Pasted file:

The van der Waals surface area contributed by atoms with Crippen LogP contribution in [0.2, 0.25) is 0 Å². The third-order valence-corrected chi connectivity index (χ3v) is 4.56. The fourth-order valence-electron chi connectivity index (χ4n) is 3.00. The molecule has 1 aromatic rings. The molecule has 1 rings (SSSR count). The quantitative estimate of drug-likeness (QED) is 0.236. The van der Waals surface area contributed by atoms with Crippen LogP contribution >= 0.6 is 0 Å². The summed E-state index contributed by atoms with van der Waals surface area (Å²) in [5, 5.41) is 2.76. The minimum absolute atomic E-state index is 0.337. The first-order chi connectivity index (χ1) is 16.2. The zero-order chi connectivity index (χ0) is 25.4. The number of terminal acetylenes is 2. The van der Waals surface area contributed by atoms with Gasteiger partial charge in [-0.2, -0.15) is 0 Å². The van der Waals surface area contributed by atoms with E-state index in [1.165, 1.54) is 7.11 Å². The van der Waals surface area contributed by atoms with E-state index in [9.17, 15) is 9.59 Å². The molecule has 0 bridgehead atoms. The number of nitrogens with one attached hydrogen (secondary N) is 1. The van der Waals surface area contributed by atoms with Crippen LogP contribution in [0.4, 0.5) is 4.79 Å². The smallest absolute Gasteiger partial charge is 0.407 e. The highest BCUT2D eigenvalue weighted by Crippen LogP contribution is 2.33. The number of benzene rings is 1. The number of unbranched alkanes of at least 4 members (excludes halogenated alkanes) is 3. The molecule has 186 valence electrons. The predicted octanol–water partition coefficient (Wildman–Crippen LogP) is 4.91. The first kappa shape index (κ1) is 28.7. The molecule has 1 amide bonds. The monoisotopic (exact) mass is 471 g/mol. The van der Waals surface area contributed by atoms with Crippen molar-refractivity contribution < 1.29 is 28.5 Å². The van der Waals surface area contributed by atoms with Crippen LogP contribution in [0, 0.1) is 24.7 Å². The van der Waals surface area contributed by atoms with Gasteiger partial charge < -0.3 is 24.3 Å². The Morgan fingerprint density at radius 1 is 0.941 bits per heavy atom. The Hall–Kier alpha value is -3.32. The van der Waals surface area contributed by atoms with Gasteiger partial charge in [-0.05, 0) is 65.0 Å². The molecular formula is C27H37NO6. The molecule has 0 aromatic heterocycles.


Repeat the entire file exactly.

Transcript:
The van der Waals surface area contributed by atoms with Crippen LogP contribution in [0.2, 0.25) is 0 Å². The third-order valence-corrected chi connectivity index (χ3v) is 4.56. The fourth-order valence-electron chi connectivity index (χ4n) is 3.00. The molecule has 1 aromatic rings. The molecule has 1 rings (SSSR count). The quantitative estimate of drug-likeness (QED) is 0.236. The van der Waals surface area contributed by atoms with Crippen LogP contribution >= 0.6 is 0 Å². The summed E-state index contributed by atoms with van der Waals surface area (Å²) in [5, 5.41) is 2.76. The minimum absolute atomic E-state index is 0.337. The first-order chi connectivity index (χ1) is 16.2. The zero-order chi connectivity index (χ0) is 25.4. The number of terminal acetylenes is 2. The van der Waals surface area contributed by atoms with Gasteiger partial charge in [-0.2, -0.15) is 0 Å². The van der Waals surface area contributed by atoms with E-state index in [1.165, 1.54) is 7.11 Å². The van der Waals surface area contributed by atoms with E-state index in [9.17, 15) is 9.59 Å². The molecule has 0 bridgehead atoms. The number of nitrogens with one attached hydrogen (secondary N) is 1. The van der Waals surface area contributed by atoms with Crippen LogP contribution in [0.4, 0.5) is 4.79 Å². The smallest absolute Gasteiger partial charge is 0.407 e. The highest BCUT2D eigenvalue weighted by Crippen LogP contribution is 2.33. The number of benzene rings is 1. The number of unbranched alkanes of at least 4 members (excludes halogenated alkanes) is 3. The molecule has 186 valence electrons. The predicted octanol–water partition coefficient (Wildman–Crippen LogP) is 4.91. The first kappa shape index (κ1) is 28.7. The molecule has 1 amide bonds. The monoisotopic (exact) mass is 471 g/mol. The van der Waals surface area contributed by atoms with Crippen molar-refractivity contribution < 1.29 is 28.5 Å². The van der Waals surface area contributed by atoms with Crippen LogP contribution in [0, 0.1) is 24.7 Å². The van der Waals surface area contributed by atoms with Gasteiger partial charge < -0.3 is 24.3 Å². The Morgan fingerprint density at radius 1 is 0.941 bits per heavy atom. The Hall–Kier alpha value is -3.32. The van der Waals surface area contributed by atoms with Gasteiger partial charge in [-0.05, 0) is 65.0 Å². The molecular formula is C27H37NO6. The molecule has 0 aromatic heterocycles.